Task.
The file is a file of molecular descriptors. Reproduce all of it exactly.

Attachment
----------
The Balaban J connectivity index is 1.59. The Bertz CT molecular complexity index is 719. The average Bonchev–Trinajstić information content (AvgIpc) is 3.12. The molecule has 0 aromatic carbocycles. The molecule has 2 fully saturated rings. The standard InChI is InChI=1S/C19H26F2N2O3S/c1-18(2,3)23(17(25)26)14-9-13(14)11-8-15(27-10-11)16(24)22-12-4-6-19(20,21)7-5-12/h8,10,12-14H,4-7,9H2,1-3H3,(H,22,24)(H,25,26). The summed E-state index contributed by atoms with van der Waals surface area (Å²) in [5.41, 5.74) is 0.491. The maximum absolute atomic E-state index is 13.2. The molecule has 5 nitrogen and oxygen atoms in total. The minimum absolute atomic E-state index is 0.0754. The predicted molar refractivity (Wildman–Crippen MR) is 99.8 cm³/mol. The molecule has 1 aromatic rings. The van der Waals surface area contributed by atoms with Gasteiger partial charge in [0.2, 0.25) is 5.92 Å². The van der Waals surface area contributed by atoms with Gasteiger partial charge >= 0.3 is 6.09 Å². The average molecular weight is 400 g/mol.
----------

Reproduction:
The Balaban J connectivity index is 1.59. The Bertz CT molecular complexity index is 719. The average Bonchev–Trinajstić information content (AvgIpc) is 3.12. The molecule has 0 aromatic carbocycles. The molecule has 2 fully saturated rings. The standard InChI is InChI=1S/C19H26F2N2O3S/c1-18(2,3)23(17(25)26)14-9-13(14)11-8-15(27-10-11)16(24)22-12-4-6-19(20,21)7-5-12/h8,10,12-14H,4-7,9H2,1-3H3,(H,22,24)(H,25,26). The summed E-state index contributed by atoms with van der Waals surface area (Å²) in [5.41, 5.74) is 0.491. The maximum absolute atomic E-state index is 13.2. The molecule has 5 nitrogen and oxygen atoms in total. The minimum absolute atomic E-state index is 0.0754. The predicted molar refractivity (Wildman–Crippen MR) is 99.8 cm³/mol. The molecule has 1 aromatic rings. The van der Waals surface area contributed by atoms with Gasteiger partial charge in [0.2, 0.25) is 5.92 Å². The van der Waals surface area contributed by atoms with Gasteiger partial charge >= 0.3 is 6.09 Å². The average molecular weight is 400 g/mol.